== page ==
FIGS. 7 and 8 demonstrate the ability to modify the fentanyl delivery rate by changing penetration enhancer. Therefore, the leaving tendency may be modified to suit the desired delivery rate. A stable zero order delivery rate in the case of fentanyl would be desirable for the treatment of chronic pain.

Example 6

FIGS. 9 and 10 demonstrates the ability the ability to modify the granisetron delivery rate by changing penetration enhancer and/or the ratio of drug to enhancer in the composition.

Example 7

The drug to enhancer ratio was varied to modulate the delivery rate of testosterone in vitro using transdermal spray vehicles. Varying concentrations of testosterone (Tes) and the dermal penetration enhancers octyl salicylate (Osal) or padimate O (PadO) were applied to shed snake skin in vitro from a finite vehicle volume (5 μl/cm2) designed to mimic in vivo dosing. The rate and extent of drug permeation was modelled to a single compartment model with a first-order rate constant (Kubota, K. J. Pharm. Sci. 1991, 80, 502-504). The in vitro diffusion model allowed accurate and rapid characterisation of the diffusion profiles using three parameters alone, total % absorbed (A, units μg), rate constant (α, units h−1) and lagtime (l, units h). Varying Tes to Osal ratio changed A and l significantly (p<0.001) and increased Tes loading in a PadO formulation resulted in zero-order delivery in vitro over 48 h as shown in FIG. 11 (suggesting the drug solubility in the enhancer plays a role in drug release). For practical formulation development purposes a simple compartmental diffusion model can be used to optimise the drug to enhancer ratio in order to modulate drug permeation across the skin.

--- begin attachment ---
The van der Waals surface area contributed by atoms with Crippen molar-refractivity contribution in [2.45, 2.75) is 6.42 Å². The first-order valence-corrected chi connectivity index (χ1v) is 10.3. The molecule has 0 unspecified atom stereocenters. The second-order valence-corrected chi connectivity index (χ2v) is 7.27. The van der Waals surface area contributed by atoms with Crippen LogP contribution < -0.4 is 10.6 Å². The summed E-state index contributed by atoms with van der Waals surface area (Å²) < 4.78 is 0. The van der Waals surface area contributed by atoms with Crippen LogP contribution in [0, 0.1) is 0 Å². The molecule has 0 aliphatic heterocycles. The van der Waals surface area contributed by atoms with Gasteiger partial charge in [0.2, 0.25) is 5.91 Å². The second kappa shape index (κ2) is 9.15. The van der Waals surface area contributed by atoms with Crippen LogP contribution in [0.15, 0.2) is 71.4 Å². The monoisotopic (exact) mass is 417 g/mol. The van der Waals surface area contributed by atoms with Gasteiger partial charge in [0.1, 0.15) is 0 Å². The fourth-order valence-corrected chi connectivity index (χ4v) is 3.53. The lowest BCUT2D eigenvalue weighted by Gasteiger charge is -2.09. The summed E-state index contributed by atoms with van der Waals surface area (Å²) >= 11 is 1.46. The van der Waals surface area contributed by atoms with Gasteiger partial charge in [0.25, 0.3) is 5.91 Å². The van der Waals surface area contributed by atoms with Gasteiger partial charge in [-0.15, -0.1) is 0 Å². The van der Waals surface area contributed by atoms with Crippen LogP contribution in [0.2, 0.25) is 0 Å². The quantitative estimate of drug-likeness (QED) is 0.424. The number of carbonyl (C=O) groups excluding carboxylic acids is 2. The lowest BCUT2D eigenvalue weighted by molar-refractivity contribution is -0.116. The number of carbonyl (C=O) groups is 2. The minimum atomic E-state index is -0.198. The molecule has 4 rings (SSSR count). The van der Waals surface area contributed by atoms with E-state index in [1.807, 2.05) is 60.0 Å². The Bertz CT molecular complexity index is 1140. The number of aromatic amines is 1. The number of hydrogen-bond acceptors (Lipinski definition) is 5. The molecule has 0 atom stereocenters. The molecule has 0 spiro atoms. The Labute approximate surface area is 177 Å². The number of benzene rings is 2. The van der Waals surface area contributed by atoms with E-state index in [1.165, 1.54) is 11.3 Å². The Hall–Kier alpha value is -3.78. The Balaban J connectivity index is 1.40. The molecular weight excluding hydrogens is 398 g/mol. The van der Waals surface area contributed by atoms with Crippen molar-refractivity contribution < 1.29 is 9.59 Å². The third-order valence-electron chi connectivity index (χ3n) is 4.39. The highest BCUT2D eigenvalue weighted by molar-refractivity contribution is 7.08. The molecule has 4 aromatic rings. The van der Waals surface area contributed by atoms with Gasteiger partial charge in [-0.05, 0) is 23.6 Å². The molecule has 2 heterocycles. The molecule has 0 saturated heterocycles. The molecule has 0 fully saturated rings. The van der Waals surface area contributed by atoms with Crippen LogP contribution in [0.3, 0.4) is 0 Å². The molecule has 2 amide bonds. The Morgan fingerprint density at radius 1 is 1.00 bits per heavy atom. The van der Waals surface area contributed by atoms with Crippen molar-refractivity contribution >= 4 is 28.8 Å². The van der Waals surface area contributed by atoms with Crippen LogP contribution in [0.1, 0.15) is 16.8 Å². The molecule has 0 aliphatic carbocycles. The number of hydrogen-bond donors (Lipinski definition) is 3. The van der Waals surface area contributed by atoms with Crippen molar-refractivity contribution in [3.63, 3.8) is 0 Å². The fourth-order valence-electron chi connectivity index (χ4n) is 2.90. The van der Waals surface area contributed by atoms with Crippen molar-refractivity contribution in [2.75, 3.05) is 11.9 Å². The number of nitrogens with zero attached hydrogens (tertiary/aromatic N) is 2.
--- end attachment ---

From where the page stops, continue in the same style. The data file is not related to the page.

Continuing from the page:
Example 8